• People whose work has either been completed, or at an advanced stage of research study. Work that has not yet been started will not qualify.
  • People whose research activity is based on field, controlled environment or laboratory studies, modelling work, or other data analysis.
  • People whose research applies to the nutrition of arable and horticultural crops, grassland, permanent crops such as fruit trees, and other perennial crops, covering all types of plant nutrients and nutrient dynamics in soils or growth media.
  • People who have either completed their last academic qualification (MSc or PhD) within four years, OR who have been undertaking relevant professional work for up to seven years.

Qualifying research activity must either have been completed, or be at an advanced stage of study.

Submission requirements:

  • Participants will be required to submit a 1 page abstract of their working, using our pro-forma, explaining how they consider it meets the evaluation criteria.
  • The ten submissions that the award evaluation panel consider to be the strongest will be invited to produce a poster detailing their work. ( Download the pdf for detailed guidance on poster format.)
  • All ten posters will be displayed at the IFS Agronomic Conference and the winners will be selected by the evaluation panel.
  • Attendance at the Agronomic Conference will be free to participants showing posters, but anyone unable to attend the Conference can send us their poster in digital format and we will print and display it for them.

The evaluation criteria that will be used to judge award entries are:

  • Novelty / distinctiveness of approach (Is the methodology novel in being integrative and/or bringing together approaches from different disciplines?).
  • Novelty / distinctiveness of results (Is there a clear conclusion and has this information generated new knowledge or provided a solution to advance the science or practical management in the area?).
  • Scientific soundness / rigour (Are the experimental design, measurement approach, data collection and statistical methodology appropriate?).
  • Practical relevance (Are the results or approaches not just novel and sound scientifically, but will the outcome have any relevance/practical application for farmers or for society as a whole?).
  • Comprehensiveness (Does the abstract / poster attempt to quantify and show the trade off(s) between (i) yield benefits/loss, (ii) the costs/gains of the 'implementational actions needed' and (iii) the environmental loss/benefits?)
  • Clarity and conciseness of both the abstract and poster.
  • The look and structure of the poster (Is the poster able to attract attention from people and does it convey the major message by finding the right balance between completeness and the time needed to digest the contents?) This criteria applies to the finalists only.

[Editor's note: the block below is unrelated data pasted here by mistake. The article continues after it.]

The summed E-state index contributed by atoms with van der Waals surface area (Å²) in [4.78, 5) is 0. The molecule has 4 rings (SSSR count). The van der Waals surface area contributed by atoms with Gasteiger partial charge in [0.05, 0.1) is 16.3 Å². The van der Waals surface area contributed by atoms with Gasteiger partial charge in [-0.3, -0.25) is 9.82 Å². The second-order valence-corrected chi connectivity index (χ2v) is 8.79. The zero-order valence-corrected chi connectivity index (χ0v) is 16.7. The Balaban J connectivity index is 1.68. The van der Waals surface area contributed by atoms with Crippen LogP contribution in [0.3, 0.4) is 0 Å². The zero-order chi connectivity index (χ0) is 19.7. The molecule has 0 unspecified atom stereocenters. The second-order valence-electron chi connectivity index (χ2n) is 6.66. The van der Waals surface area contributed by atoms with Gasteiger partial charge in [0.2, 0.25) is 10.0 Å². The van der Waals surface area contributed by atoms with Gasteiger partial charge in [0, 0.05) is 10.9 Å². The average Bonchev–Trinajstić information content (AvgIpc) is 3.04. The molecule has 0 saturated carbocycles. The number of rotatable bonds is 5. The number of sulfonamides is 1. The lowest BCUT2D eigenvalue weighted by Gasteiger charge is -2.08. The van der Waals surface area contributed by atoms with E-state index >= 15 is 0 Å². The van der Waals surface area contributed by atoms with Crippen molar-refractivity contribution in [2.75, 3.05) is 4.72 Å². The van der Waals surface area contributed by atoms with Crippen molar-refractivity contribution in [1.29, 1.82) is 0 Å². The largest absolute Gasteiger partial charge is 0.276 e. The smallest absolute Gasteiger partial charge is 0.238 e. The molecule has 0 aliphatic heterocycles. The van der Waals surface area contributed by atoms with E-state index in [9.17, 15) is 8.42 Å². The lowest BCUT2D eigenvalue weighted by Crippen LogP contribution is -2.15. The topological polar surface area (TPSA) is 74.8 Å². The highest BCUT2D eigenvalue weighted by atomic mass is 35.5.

Benefits of participation

In addition to the cash prizes for the three submissions judged to best meet the award criteria, the participants who go through to the second stage will also benefit from having their work viewed by the Conference delegates.  In addition all the posters will be displayed on the IFS website.  Depending on the topic and practical considerations, we may also invite the winner to present a paper at a future IFS Conference.

For further information, please contact the IFS Secretary:

0044 (0)1206 851 819

PO Box 12220   Colchester   CO1 9PR   UK


Brian Chambers and the International Fertiliser Society

This award commemorates Professor Brian Chambers, who died in 2014. Brian was Head of the Soils and Nutrient Group at ADAS, and a Council Member of the International Fertiliser Society. Having published over 300 scientific papers, Brian was internationally renowned for his pioneering research on manure management and the minimisation of environmental pollution.

He also played an important role in the European and UK Soil Science community serving as President and Fellow of the Institute of Professional Soil Scientists (IPSS), visiting Professor at Cranfield University, a member of British Society of Soil Science, and the International RAMIRAN Network.

Brian and his work is being remembered by the creation of two different but complementary initiatives: the UK focused Brian Chambers Soils Fund the IFS International Award.  Both reflect Brian's interest in encouraging young people to enter this important and rewarding area.

The International Fertiliser Society is a scientific Society founded in 1947, with members from about 50 countries worldwide.  Its main objectives are:

To provide an international forum for discussion and dissemination of knowledge of scientific, technical, environmental, economic and safety aspects of the production, marketing, use and application of fertilisers.

The IFS provides professionals working in fertiliser production and crop nutrition with a unique combination of :

  • Technically and scientifically rigorous information
  • Independent of any commercial or political bias
  • Preferential access to our unique archive of Proceedings
  • Opportunities to network with other fertiliser professionals